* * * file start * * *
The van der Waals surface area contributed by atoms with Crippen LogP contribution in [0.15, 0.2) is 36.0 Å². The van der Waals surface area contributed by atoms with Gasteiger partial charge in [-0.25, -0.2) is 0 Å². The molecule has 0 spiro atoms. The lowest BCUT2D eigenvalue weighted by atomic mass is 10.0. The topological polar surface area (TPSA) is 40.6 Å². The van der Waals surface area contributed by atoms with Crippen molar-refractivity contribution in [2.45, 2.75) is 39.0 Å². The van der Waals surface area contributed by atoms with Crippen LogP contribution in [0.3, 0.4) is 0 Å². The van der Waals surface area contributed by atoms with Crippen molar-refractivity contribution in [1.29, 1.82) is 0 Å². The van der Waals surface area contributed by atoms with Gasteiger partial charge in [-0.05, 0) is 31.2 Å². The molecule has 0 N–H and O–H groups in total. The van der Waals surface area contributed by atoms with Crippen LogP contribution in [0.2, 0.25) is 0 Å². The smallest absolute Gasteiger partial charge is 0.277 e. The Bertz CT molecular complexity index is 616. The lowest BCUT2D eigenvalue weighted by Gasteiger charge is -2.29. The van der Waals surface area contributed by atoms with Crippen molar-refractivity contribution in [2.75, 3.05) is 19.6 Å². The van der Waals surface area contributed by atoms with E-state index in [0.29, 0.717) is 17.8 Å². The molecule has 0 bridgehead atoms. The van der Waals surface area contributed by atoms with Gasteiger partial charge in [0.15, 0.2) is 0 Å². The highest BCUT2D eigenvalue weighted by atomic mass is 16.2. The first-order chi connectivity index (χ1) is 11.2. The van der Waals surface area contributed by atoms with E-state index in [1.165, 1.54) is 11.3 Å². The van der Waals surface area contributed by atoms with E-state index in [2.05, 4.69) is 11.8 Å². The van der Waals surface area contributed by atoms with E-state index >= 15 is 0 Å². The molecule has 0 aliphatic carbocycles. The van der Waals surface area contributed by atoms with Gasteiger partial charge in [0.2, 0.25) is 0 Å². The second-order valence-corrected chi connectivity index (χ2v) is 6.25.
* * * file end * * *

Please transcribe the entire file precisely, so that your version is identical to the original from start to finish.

The van der Waals surface area contributed by atoms with Crippen LogP contribution in [0.15, 0.2) is 36.0 Å². The van der Waals surface area contributed by atoms with Gasteiger partial charge in [-0.25, -0.2) is 0 Å². The molecule has 0 spiro atoms. The lowest BCUT2D eigenvalue weighted by atomic mass is 10.0. The topological polar surface area (TPSA) is 40.6 Å². The van der Waals surface area contributed by atoms with Crippen molar-refractivity contribution in [2.45, 2.75) is 39.0 Å². The van der Waals surface area contributed by atoms with Crippen LogP contribution in [0.3, 0.4) is 0 Å². The van der Waals surface area contributed by atoms with Crippen molar-refractivity contribution in [1.29, 1.82) is 0 Å². The van der Waals surface area contributed by atoms with Gasteiger partial charge in [-0.05, 0) is 31.2 Å². The molecule has 0 N–H and O–H groups in total. The van der Waals surface area contributed by atoms with Crippen LogP contribution in [0.2, 0.25) is 0 Å². The smallest absolute Gasteiger partial charge is 0.277 e. The Bertz CT molecular complexity index is 616. The lowest BCUT2D eigenvalue weighted by Gasteiger charge is -2.29. The van der Waals surface area contributed by atoms with Crippen molar-refractivity contribution in [2.75, 3.05) is 19.6 Å². The van der Waals surface area contributed by atoms with E-state index in [0.29, 0.717) is 17.8 Å². The molecule has 0 bridgehead atoms. The van der Waals surface area contributed by atoms with Gasteiger partial charge in [0.15, 0.2) is 0 Å². The highest BCUT2D eigenvalue weighted by atomic mass is 16.2. The first-order chi connectivity index (χ1) is 11.2. The van der Waals surface area contributed by atoms with E-state index in [1.165, 1.54) is 11.3 Å². The van der Waals surface area contributed by atoms with E-state index in [2.05, 4.69) is 11.8 Å². The van der Waals surface area contributed by atoms with E-state index >= 15 is 0 Å². The molecule has 0 aliphatic carbocycles. The van der Waals surface area contributed by atoms with Gasteiger partial charge in [0.2, 0.25) is 0 Å². The second-order valence-corrected chi connectivity index (χ2v) is 6.25.